It was an August day in 1955 and the Lakewood Tigers had gathered around their head football coach Tom Hancock. A sophomore, Joe Romig, remembers the coach explaining the training rules, but then Hancock said something that stuck with Romig his entire life. “There was a time when Lakewood went on the field and other teams feared them,” the coach said. That was it. The coach said nothing else.
And, neither did the team. But, the message was clear. The masterful coach had clearly imparted his message. “We all felt a will to power awaken within us, individually and as a team, and we were determined to dominate whatever lay before us.”
Each year, Lakewood advanced a bit further in the playoffs until, by the late 1950s and into the 1960s, Lakewood was a force in Colorado schoolboy football. Other teams did, indeed, fear the Tigers.
The architect of that football powerhouse served 34 years as a teacher, coach and, ultimately, director of physical education for Jefferson County Public Schools. He retired from coaching in 1968, but not from impacting the lives of the district’s students until 1988. It’s a story of a man, who told the Lakewood/Jefferson Sentinel in 1989 that “he has an aversion to losing.” His record is reflective of that minor character flaw.
From 1954-1968, Hancock’s teams certainly put a stamp on the state’s high school football history but, more importantly, they became a rallying point for a community that had so long looked for something to set that community apart in a sport that was dominated by the bigger cities in the state. Over those 15 seasons, the Tigers went 137-30-3, winning 78.7% of their games. They won three state championships (1960, 1964, 1968), were runnersup three times and won 10 league titles. Hancock also coached wrestling and a state-championship track team.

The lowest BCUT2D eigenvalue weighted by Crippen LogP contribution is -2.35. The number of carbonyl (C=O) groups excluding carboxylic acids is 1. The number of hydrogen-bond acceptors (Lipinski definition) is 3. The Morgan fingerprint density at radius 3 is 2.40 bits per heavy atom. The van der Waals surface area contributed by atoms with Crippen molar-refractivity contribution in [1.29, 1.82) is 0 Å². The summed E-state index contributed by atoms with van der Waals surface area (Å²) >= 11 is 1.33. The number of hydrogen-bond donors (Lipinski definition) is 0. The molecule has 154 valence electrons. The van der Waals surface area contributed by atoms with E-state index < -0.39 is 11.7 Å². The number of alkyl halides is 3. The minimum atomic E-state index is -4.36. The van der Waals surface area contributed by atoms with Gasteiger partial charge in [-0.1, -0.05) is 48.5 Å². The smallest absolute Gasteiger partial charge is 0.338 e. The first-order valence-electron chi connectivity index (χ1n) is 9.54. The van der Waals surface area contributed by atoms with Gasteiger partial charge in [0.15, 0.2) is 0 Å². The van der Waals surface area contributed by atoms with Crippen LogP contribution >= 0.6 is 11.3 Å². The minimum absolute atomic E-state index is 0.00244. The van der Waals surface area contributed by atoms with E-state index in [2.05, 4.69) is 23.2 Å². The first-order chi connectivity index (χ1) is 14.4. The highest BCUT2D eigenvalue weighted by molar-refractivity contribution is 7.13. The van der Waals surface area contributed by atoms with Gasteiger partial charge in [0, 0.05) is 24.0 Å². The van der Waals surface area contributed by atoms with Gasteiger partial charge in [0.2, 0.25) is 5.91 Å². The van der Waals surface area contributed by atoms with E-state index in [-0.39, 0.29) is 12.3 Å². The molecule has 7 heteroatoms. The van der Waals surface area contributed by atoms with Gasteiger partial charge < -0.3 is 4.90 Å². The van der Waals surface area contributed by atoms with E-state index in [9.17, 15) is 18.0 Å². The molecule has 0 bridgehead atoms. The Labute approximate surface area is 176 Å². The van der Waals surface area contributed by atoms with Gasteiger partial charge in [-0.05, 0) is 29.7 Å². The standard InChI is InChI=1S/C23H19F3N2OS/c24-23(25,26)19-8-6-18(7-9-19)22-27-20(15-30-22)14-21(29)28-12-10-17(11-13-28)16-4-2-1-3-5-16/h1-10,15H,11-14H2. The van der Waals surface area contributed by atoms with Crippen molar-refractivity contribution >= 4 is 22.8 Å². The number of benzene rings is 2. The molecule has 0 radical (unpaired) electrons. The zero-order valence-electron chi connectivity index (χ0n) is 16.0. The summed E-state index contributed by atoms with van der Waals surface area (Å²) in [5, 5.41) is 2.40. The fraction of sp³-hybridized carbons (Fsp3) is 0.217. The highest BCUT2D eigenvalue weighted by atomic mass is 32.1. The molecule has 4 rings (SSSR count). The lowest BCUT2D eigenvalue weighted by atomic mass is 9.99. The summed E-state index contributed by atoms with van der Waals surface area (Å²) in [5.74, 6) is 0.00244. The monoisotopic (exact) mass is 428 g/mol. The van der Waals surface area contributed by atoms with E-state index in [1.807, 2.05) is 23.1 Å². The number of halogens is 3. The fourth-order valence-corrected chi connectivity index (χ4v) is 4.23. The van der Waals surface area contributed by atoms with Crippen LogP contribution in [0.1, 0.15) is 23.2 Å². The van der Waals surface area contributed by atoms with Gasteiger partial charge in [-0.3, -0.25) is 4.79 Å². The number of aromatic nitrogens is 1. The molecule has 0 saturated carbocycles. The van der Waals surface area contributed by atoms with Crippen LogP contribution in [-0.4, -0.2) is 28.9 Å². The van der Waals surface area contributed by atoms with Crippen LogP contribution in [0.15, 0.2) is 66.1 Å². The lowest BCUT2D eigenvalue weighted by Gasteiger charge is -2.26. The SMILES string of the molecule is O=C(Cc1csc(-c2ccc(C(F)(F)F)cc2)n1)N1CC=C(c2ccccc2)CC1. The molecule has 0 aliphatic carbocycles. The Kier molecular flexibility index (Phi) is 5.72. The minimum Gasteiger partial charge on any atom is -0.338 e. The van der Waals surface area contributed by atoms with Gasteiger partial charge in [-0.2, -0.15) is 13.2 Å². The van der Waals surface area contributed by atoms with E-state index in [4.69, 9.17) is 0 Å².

A Greeley native, Hancock was named the state’s outstanding wrestler in 1946 after winning the State 154-pound Championship for Greeley High. His success on the mat came as no surprise since his father, John Hancock, was Colorado’s father of prep wrestling. After a brief stint at the University of Iowa, Hancock moved on to play football and wrestle at the University of Colorado, where he started at linebacker in 1948 and 1949. He then served three years in the United States Marine Corps before commencing his teaching career.
Hancock’s coaching career certainly had an impact on the hundreds of students who played for him and learned from him in the classroom, but perhaps one of the little known facts about him is how Lakewood became the first high school to add weight training as a regular part of its team’s regimen, thanks to Hancock and assistant coach John Hoskins.
More than 50 years have passed since that August afternoon in 1955, yet you just know that Hancock’s former players still hear those words, “There was a time. . .” and you know they still serve to motivate those men to excel.
There was a time when Lakewood went on the field and other teams feared them.